Map of Texas counties that received Texas Communities Count grant-funded projects.

Map depicting the 58 counties impacted by the local and regional Texas Communities Count grant-funded projects.

AUSTIN, Texas – The Hogg Foundation for Mental Health is pleased to announce that it has awarded $2.1 million for the Texas Communities Count initiative. The initiative supports complete count efforts in Texas for the 2020 U.S. Census. The primary focus is to aid collaborative approaches that will reach traditionally hard-to-count (HTC) populations, communities and geographic areas throughout the state. The goal is to encourage participation in the 2020 Census so that every person in Texas is counted.

Twenty-eight Texas organizations were awarded funds to support any of the following: (1) direct, local, on-the-ground complete count efforts; (2) regionally coordinated complete count efforts; or (3) statewide coordination of these local efforts. Award amounts range from $6,900 to $125,000 depending on the geographical scope and scale of proposed projects. All awardees have laid out strategies that focus on HTC populations and communities.

The local and regional grant projects (listed below) include organizations who operate affiliates in multiple regions of the state, or whose proposed projects encompass multiple regions. All told, 58 of the 254 counties in Texas will be touched in some way by the work of these grantees. In addition, the six grants awarded for statewide coordination (listed below) will further ensure that all of Texas is impacted in one way or another by this initiative.

The 2020 Texas Communities Count grantees are:


  • City of Corsicana (Corsicana)
  • City of Plainview (Plainview)
  • City of Socorro (Socorro)
  • Community Action Corporation of South Texas (Alice)
  • Community Foundations of Texas (Dallas)
  • Deep East Texas Council of Governments (Jasper)
  • El Paso Coalition for the Homeless (El Paso)
  • Galveston County Food Bank (Texas City)
  • Housing Authority of the City of Austin (Austin)
  • International Rescue Committee – Abilene(Abilene)
  • International Rescue Committee – Dallas (Dallas)
  • McCabe Roberts Avenue United Methodist Church (Beaumont)
  • Montrose Center (Houston)
  • Project Vida Health Center (El Paso)
  • Rural Economic Assistance League, Inc. (Alice)
  • Rio Grande Council of Governments (El Paso)
  • Rio Grande Valley Equal Voice Network (Brownsville)
  • Southwest Area Regional Transit (Uvalde)
  • Tarleton State University (Stephenville)
  • Texas Association of Community Development Corporations (Austin)
  • The Health Collaborative (San Antonio)
  • University of Texas Health Science Center at Houston (Houston)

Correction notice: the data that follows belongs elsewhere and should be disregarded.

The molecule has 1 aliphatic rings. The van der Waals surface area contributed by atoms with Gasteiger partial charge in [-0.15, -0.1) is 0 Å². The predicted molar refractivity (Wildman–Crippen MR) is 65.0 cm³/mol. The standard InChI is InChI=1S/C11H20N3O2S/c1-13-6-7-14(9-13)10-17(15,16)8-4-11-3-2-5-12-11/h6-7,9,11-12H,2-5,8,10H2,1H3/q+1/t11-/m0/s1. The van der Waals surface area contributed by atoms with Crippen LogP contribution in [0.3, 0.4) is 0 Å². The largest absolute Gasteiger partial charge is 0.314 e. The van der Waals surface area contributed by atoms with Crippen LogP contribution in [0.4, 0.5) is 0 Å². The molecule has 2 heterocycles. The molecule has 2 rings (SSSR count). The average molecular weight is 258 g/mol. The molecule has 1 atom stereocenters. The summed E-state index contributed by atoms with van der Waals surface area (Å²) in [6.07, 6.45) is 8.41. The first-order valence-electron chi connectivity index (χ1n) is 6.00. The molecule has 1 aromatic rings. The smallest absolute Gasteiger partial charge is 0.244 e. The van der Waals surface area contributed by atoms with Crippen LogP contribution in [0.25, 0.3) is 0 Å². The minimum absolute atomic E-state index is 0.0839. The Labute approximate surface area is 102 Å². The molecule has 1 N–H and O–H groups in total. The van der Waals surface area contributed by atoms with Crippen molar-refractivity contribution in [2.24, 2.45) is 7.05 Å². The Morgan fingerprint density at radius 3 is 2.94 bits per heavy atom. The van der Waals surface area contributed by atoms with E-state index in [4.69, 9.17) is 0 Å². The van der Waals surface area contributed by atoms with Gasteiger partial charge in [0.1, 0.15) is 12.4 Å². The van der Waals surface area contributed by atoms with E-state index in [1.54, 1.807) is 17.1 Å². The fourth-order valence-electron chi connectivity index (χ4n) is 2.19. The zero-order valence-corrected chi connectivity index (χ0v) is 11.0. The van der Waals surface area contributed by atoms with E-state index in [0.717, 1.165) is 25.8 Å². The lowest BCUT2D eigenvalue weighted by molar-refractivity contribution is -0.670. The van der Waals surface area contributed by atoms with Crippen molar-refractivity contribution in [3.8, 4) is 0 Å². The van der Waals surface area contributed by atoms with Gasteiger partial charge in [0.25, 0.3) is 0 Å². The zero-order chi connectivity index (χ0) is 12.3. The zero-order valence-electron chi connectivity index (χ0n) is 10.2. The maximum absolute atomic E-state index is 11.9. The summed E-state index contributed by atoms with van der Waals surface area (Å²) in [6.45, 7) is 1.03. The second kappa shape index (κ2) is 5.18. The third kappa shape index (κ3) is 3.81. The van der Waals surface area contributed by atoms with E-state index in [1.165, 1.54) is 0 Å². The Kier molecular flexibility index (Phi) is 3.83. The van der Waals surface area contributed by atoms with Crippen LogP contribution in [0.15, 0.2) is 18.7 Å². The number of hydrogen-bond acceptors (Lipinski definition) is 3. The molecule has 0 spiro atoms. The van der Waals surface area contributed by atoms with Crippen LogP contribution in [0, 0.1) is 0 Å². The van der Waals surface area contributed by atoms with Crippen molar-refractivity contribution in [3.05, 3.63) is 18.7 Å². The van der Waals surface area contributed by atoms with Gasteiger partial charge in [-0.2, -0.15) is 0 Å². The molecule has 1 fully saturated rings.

• Center for Public Policy Priorities (Austin)
  • Disability Rights Texas (Austin)
  • Feeding Texas (Austin)
  • Meals on Wheels Texas (Austin)
  • Texans Care for Children, Inc. (Austin)
  • Texas Network of Youth Services (Austin)

In addition to determining political representation and district boundaries for every level of government, an accurate and complete census is necessary to ensure fair allocation of federal dollars for resources, services and infrastructure that support Texans’ everyday quality of life.

Four of the 28 organizations—Rural Economic Assistance League, Rio Grande Valley Equal Voice Network, Texas Association of Community Development Corporations and Southwest Area Regional Transitare being co-funded through a generous $210,000 gift grant to the Hogg Foundation by Methodist Healthcare Ministries of South Texas, Inc., a foundation based in San Antonio that serves a 74 county area of south and central Texas.

“This initiative has something for everyone who cares about well-being in our state,” said Dr. Octavio N. Martinez, Jr., executive director of the Hogg Foundation and senior associate vice president for diversity and community engagement at The University of Texas at Austin. “It promotes civic engagement and renewal, it is part of a larger effort to ensure that Texans get the resources and political representation to which they’re entitled, and by focusing on hard-to-count areas it addresses historic patterns of discrimination and inequity.”

“As important as the 2020 Census is, this initiative has implications that go beyond,” said Crystal Viagran, assistant director of finance and operations for the Hogg Foundation and project lead for the Texas Communities Count initiative. “By encouraging new forms of community collaboration and civic engagement, this initiative accomplishes a key aspect of well-being: supporting the ability of communities to take control of their own destiny.”